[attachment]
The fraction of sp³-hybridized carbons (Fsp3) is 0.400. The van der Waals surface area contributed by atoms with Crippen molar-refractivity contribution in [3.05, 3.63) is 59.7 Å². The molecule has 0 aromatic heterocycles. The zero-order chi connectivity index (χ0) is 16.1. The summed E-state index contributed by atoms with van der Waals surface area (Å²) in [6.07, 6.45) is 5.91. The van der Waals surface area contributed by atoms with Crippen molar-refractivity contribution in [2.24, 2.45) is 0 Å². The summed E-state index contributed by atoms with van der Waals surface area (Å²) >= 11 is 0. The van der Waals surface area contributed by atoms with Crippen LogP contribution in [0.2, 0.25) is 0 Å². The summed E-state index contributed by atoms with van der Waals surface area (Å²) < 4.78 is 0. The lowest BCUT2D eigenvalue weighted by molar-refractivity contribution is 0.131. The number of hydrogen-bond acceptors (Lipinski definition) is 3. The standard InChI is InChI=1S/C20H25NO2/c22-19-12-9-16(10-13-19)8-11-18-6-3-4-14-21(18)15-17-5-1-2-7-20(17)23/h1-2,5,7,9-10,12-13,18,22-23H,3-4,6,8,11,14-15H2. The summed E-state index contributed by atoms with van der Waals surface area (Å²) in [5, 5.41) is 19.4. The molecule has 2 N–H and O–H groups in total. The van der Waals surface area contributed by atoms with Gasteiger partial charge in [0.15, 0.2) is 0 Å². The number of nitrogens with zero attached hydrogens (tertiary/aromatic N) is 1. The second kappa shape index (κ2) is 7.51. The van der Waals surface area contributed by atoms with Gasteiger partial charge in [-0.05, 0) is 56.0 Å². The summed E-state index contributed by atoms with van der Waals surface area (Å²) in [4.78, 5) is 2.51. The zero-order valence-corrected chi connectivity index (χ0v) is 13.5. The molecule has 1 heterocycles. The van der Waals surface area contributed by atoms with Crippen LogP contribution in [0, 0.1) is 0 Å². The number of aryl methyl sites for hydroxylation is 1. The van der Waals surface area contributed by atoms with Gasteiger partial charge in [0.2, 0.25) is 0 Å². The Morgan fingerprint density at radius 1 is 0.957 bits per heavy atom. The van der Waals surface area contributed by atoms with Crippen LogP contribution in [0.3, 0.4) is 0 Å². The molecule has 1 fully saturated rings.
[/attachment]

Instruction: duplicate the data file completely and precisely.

The fraction of sp³-hybridized carbons (Fsp3) is 0.400. The van der Waals surface area contributed by atoms with Crippen molar-refractivity contribution in [3.05, 3.63) is 59.7 Å². The molecule has 0 aromatic heterocycles. The zero-order chi connectivity index (χ0) is 16.1. The summed E-state index contributed by atoms with van der Waals surface area (Å²) in [6.07, 6.45) is 5.91. The van der Waals surface area contributed by atoms with Crippen molar-refractivity contribution in [2.24, 2.45) is 0 Å². The summed E-state index contributed by atoms with van der Waals surface area (Å²) >= 11 is 0. The van der Waals surface area contributed by atoms with Crippen LogP contribution in [0.2, 0.25) is 0 Å². The summed E-state index contributed by atoms with van der Waals surface area (Å²) < 4.78 is 0. The lowest BCUT2D eigenvalue weighted by molar-refractivity contribution is 0.131. The number of hydrogen-bond acceptors (Lipinski definition) is 3. The standard InChI is InChI=1S/C20H25NO2/c22-19-12-9-16(10-13-19)8-11-18-6-3-4-14-21(18)15-17-5-1-2-7-20(17)23/h1-2,5,7,9-10,12-13,18,22-23H,3-4,6,8,11,14-15H2. The summed E-state index contributed by atoms with van der Waals surface area (Å²) in [5, 5.41) is 19.4. The molecule has 2 N–H and O–H groups in total. The van der Waals surface area contributed by atoms with Gasteiger partial charge in [0.15, 0.2) is 0 Å². The number of nitrogens with zero attached hydrogens (tertiary/aromatic N) is 1. The second kappa shape index (κ2) is 7.51. The van der Waals surface area contributed by atoms with Gasteiger partial charge in [-0.05, 0) is 56.0 Å². The summed E-state index contributed by atoms with van der Waals surface area (Å²) in [4.78, 5) is 2.51. The zero-order valence-corrected chi connectivity index (χ0v) is 13.5. The molecule has 1 heterocycles. The van der Waals surface area contributed by atoms with Crippen LogP contribution in [0, 0.1) is 0 Å². The number of aryl methyl sites for hydroxylation is 1. The van der Waals surface area contributed by atoms with Gasteiger partial charge in [0.2, 0.25) is 0 Å². The Morgan fingerprint density at radius 1 is 0.957 bits per heavy atom. The van der Waals surface area contributed by atoms with Crippen LogP contribution in [0.3, 0.4) is 0 Å². The molecule has 1 fully saturated rings.